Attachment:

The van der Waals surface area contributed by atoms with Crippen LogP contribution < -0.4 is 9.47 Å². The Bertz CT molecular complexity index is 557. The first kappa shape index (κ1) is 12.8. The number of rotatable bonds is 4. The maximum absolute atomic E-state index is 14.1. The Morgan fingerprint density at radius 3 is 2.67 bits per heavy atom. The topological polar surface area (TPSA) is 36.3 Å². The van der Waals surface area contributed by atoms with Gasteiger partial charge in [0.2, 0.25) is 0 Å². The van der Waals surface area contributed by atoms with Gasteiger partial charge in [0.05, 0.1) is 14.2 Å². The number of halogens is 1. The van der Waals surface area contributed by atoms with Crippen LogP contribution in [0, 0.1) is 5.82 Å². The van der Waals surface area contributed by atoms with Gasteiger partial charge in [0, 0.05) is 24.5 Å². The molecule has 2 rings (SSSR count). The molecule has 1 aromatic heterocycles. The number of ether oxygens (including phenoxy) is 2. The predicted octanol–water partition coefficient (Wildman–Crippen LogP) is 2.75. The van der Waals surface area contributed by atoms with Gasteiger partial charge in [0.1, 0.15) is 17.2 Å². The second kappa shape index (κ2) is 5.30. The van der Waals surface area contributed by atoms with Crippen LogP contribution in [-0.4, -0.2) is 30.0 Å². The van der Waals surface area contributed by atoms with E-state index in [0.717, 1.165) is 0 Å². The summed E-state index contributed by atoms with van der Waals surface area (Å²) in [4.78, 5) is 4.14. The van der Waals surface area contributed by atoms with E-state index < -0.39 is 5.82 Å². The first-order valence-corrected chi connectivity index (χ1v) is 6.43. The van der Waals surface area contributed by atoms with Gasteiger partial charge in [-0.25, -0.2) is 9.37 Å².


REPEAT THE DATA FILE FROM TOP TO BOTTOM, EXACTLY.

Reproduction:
The van der Waals surface area contributed by atoms with Crippen LogP contribution < -0.4 is 9.47 Å². The Bertz CT molecular complexity index is 557. The first kappa shape index (κ1) is 12.8. The number of rotatable bonds is 4. The maximum absolute atomic E-state index is 14.1. The Morgan fingerprint density at radius 3 is 2.67 bits per heavy atom. The topological polar surface area (TPSA) is 36.3 Å². The van der Waals surface area contributed by atoms with Gasteiger partial charge in [0.2, 0.25) is 0 Å². The van der Waals surface area contributed by atoms with Gasteiger partial charge in [0.05, 0.1) is 14.2 Å². The number of halogens is 1. The van der Waals surface area contributed by atoms with Crippen LogP contribution in [0, 0.1) is 5.82 Å². The van der Waals surface area contributed by atoms with Gasteiger partial charge in [0, 0.05) is 24.5 Å². The molecule has 2 rings (SSSR count). The molecule has 1 aromatic heterocycles. The number of ether oxygens (including phenoxy) is 2. The predicted octanol–water partition coefficient (Wildman–Crippen LogP) is 2.75. The van der Waals surface area contributed by atoms with Gasteiger partial charge in [0.1, 0.15) is 17.2 Å². The second kappa shape index (κ2) is 5.30. The van der Waals surface area contributed by atoms with Crippen LogP contribution in [-0.4, -0.2) is 30.0 Å². The van der Waals surface area contributed by atoms with E-state index in [0.717, 1.165) is 0 Å². The summed E-state index contributed by atoms with van der Waals surface area (Å²) in [4.78, 5) is 4.14. The van der Waals surface area contributed by atoms with E-state index < -0.39 is 5.82 Å². The first-order valence-corrected chi connectivity index (χ1v) is 6.43. The van der Waals surface area contributed by atoms with Gasteiger partial charge in [-0.25, -0.2) is 9.37 Å².